WHO backs Indian proposal to ensure universal access to Covid vaccine

The WHO had previously warned against “vaccine nationalism”, but a report published by Oxfam fanned the concerns of developing countries after it found that a group of wealthy nations representing only 13 per cent of the global population had already bought over 51 per cent of the available stocks of potential  vaccines.

The World Health Organisation has backed a proposal by India and South Africa to waive international property rights on health advances against Covid-19, amid fears that countries’ competing efforts on this front could give rise to “vaccine nationalism”.

The proposal, first tabled by the two nations at the World Trade Organisation, has met with resistance from a number of developed countries.

“The WHO welcomes South Africa’s and India’s recent proposal to WTO to ease international and intellectual property agreements on Covid-19 vaccines, treatments and tests in order to make the tools available to all who need them at an affordable cost,” WHO director-general Tedros Adhanom Ghebreyesus wrote on Twitter.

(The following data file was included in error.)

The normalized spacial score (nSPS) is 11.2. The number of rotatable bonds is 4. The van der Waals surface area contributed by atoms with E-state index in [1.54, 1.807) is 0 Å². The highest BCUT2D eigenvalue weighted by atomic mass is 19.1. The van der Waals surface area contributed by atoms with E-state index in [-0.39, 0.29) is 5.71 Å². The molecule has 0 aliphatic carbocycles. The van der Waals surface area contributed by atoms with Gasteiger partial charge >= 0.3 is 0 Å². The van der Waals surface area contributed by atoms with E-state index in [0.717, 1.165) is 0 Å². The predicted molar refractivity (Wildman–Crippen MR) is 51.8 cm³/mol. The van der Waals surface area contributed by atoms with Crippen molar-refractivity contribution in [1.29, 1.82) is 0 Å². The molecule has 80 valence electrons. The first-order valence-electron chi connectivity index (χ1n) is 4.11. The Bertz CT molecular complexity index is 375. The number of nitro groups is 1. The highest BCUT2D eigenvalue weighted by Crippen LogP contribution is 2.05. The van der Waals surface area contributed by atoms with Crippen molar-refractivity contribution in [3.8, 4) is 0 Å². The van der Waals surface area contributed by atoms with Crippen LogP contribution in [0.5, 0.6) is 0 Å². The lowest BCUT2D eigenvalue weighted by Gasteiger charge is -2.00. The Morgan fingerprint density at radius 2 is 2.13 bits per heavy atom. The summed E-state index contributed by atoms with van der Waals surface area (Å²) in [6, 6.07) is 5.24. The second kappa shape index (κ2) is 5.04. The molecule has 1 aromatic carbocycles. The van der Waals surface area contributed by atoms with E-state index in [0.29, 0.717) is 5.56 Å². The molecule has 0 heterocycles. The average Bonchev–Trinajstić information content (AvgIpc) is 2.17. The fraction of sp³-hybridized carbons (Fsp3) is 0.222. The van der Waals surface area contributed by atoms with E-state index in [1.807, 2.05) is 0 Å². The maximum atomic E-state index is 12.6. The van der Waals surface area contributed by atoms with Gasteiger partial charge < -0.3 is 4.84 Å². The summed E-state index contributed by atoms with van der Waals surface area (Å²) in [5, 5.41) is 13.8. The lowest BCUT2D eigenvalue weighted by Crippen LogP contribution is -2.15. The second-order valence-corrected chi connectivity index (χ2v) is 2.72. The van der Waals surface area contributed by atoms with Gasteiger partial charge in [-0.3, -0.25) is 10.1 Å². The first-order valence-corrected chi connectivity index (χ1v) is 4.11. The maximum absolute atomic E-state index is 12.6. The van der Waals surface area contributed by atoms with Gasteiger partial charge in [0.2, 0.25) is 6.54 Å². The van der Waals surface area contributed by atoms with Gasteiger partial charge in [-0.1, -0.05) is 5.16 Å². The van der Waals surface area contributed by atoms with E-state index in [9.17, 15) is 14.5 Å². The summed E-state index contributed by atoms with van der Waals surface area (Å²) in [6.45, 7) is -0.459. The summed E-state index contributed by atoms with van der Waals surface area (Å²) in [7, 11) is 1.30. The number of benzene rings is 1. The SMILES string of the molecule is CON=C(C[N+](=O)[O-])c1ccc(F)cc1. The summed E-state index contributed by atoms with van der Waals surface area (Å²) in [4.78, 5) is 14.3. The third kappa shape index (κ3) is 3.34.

“Ending the pandemic starts with collaboration. The WHO launched the Covid-19 Technology Access Pool (CTAP) in May, inviting countries to share data, knowledge and intellectual property on vital, life-saving health products in the fight against the coronavirus,” Ghebreyesus added.

The Oxfam report warned that in the unlikely event that all five vaccines for which supply deals have been made public are successful, nearly two-thirds of the world’s population will not get access to a vaccine until 2022.

On 15-16 October, India and South Africa’s join proposal was taken up by TRIPS (Trade-Related Aspects of Intellectual Property Rights) Council of WTO, where the two countries urged members to temporarily waive rules like patent protections that could delay the global rollout of a vaccine.

The developed countries and blocs that rejected the proposal included the US, the EU, Canada, Japan, the UK, Australia and Switzerland,  while it was supported by a number of African group countries and developing Asian nations like Bangladesh, Sri Lanka, Pakistan and Nepal.

Several countries including China, Turkey, the Philippines and Colombia requested more information. The proposal will now be discussed informally among member countries, and may be taken up again later before the end of the year.

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